Monday, October 19, 2015

Trading Notes: Week of October 19th

Friday, October 23rd

*  The combination of prospects of further QE from the ECB and positive earnings news breathed fresh life into the market, as we rose on substantially increased volume.  The increased volume told us that fresh participants were coming into the market; the positive skew of the NYSE TICK told us that the participation was dominantly to the buy side.  Picking up those cues early in the trading day is an essential part of short-term trading.  Thursday's action was further confirmation of the base case outlined yesterday, though I'm certainly open to the possibility that, with the renewed buying, a momentum peak lies ahead of us.

*   Below is an interesting chart that tracks "relative volume":  how volume at each minute of the day compares with the average volume for that minute in SPY.  A value of 1.0 means that volume is average for that time of day.  A value of 2.0 is a full standard deviation above average; 3.0 is two standard deviations above average; etc.  Note in the chart how volume yesterday was well above average, particularly when the market was rising.  Great tell.

*  Interestingly, new highs *and* new lows expanded in yesterday's trade, and small caps continue to lag large caps.  I'm watching that relationship closely, as well as the new highs/lows.

Thursday, October 22nd

*  Weakness in small caps noted earlier contributed to a sell off in stocks through much of the day Wednesday.  My measure of buying vs. selling pressure, interestingly, did not show a great surplus of selling.  This continues to look to me like a correction of the recent strength, not bear market behavior.  With fewer than half of stocks now trading above their three and five-day moving averages, the risk/reward looks a bit better and I am open to buying weakness that holds above the overnight lows.  I do note, however, that the number of stocks making fresh monthly lows has expanded beyond the level seen last week.  Continued expansion of that number would make me more concerned regarding the market's downside.  

*  In short, my base case is that the August/September lows were significant ones; that we began a new market cycle off those September lows; and that the cycle has hit a potential momentum peak but has further to run on the upside.  Waning breadth, especially among small cap stocks, and waning relative strength among EM shares concerns me about this base case, however, so I'm cautious and updating views day by day.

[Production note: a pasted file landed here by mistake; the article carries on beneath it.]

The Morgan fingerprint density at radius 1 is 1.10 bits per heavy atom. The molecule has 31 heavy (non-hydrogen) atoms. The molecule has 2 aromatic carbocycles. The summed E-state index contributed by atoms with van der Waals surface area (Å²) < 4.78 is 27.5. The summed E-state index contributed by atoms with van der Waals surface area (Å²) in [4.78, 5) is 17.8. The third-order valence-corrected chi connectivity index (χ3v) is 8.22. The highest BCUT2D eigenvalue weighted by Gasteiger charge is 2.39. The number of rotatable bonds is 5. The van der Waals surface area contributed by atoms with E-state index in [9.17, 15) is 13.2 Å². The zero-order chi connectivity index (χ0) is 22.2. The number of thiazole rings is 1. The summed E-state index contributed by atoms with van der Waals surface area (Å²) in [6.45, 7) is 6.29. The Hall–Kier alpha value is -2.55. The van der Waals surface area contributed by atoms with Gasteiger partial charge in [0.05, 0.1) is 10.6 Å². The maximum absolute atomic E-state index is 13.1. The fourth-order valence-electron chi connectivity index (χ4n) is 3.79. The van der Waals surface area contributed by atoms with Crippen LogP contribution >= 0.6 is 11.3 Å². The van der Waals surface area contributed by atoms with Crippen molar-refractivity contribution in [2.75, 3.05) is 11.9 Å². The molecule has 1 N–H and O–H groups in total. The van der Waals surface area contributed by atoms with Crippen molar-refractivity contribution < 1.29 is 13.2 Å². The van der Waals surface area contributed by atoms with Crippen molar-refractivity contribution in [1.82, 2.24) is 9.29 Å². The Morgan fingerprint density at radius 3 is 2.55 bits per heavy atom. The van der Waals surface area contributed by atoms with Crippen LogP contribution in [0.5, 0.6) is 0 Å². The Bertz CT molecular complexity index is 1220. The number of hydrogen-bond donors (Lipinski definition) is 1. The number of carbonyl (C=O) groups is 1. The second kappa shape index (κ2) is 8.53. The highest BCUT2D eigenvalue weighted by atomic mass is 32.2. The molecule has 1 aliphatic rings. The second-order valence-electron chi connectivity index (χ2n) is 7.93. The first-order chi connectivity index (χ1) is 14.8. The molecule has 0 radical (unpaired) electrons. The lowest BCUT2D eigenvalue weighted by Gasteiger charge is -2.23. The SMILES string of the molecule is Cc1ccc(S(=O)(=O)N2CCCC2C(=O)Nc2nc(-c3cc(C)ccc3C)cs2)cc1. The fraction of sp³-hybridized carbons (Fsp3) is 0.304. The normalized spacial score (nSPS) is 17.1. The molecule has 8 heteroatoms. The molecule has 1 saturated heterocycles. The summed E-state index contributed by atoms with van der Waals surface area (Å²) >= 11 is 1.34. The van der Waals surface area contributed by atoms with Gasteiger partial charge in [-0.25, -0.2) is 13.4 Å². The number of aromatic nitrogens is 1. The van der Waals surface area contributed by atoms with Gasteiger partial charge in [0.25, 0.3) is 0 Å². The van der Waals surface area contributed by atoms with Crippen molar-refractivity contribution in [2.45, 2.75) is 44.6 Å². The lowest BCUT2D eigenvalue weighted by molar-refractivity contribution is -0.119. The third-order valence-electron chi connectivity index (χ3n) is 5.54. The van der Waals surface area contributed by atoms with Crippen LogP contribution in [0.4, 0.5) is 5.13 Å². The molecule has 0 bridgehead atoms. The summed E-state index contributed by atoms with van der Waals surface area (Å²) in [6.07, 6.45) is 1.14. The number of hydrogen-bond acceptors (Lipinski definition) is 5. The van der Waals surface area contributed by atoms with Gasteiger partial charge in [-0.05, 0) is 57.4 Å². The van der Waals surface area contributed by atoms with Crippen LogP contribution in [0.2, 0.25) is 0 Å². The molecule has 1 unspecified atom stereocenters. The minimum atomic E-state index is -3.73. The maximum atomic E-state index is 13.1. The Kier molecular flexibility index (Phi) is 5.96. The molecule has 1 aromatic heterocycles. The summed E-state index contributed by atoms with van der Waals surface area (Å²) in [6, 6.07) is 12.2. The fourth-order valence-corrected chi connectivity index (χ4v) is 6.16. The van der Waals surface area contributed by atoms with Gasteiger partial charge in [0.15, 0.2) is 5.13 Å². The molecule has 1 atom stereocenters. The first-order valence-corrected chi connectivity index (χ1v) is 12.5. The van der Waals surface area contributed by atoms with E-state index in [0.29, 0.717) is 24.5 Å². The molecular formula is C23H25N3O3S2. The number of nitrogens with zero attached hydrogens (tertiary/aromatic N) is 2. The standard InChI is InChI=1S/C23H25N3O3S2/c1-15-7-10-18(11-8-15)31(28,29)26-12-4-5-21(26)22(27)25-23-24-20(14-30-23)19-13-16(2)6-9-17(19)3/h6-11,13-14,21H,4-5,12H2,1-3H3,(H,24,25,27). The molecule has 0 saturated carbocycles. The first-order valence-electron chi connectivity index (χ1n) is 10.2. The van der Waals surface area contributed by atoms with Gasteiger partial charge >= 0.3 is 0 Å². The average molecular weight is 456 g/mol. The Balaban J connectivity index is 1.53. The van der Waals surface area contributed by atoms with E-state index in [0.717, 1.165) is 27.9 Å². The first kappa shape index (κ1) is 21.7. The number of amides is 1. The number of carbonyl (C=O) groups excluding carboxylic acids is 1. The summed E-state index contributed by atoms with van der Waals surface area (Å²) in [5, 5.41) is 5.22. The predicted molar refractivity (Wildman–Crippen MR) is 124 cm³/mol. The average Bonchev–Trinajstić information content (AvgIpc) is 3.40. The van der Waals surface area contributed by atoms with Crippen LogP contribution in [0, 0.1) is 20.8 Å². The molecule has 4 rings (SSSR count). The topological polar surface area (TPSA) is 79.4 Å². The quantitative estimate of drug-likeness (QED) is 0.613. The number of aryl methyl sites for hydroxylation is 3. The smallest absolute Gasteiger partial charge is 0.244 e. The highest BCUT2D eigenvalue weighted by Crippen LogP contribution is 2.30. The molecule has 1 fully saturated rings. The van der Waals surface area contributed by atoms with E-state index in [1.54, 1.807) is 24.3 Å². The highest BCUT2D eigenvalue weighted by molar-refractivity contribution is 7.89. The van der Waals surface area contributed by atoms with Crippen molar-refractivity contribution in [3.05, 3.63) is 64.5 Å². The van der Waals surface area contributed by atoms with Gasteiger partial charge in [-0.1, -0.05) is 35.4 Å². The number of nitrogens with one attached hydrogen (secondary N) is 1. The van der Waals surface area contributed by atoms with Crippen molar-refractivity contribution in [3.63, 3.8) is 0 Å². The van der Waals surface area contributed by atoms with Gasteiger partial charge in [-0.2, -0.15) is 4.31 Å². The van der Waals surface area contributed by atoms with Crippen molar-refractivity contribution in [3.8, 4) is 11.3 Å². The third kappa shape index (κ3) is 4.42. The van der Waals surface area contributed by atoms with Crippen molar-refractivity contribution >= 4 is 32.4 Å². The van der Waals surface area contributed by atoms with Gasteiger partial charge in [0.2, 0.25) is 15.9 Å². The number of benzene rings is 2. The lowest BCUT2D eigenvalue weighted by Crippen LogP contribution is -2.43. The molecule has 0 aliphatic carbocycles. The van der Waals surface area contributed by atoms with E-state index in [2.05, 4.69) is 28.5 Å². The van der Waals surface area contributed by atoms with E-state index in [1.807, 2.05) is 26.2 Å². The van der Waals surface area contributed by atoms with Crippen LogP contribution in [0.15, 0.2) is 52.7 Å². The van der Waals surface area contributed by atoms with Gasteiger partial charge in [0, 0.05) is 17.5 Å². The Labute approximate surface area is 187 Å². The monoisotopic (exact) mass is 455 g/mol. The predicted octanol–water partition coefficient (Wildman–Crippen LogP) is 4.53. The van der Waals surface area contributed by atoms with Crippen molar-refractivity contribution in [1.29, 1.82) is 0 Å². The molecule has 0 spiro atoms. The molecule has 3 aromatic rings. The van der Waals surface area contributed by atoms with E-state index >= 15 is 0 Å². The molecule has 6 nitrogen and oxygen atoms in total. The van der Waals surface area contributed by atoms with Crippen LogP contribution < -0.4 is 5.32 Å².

*  A tell for market weakness prior to the August drop was that we were persistently seeing more shares trading below their lower Bollinger Bands than above their higher bands.  At present, we've been seeing the opposite: more stocks trading above their upper bands (see chart below).  I'm watching that balance closely as yet a different kind of breadth measure that captures the relative breadth of strength vs. weakness.


Wednesday, October 21st

*  Stocks showed continued resilience on Tuesday, with pullbacks limited, ultimately leading to higher daily lows and higher highs.  We also expanded the number of stocks making fresh monthly highs, rising to 812 from 698.  Interestingly, VIX rose, but realized volatility and volume continued low.  We're seeing strength in overnight trade, after late day weakness yesterday--that continues the grind higher.

*  We've seen a drop in one of my measures of breadth volatility, which tracks the variation in the number of stocks making new highs and lows.  Going back to 2010, when breadth volatility has been high, the next five days in SPX have averaged a gain of +.52%.  When breadth volatility has been low, as at present, the next five days in SPX have averaged a gain of only +.03%.  I continue to view the risk/reward in the market as not particularly appealing for multi-day positions and instead lean toward shorter-term tactical trading of intraday swings.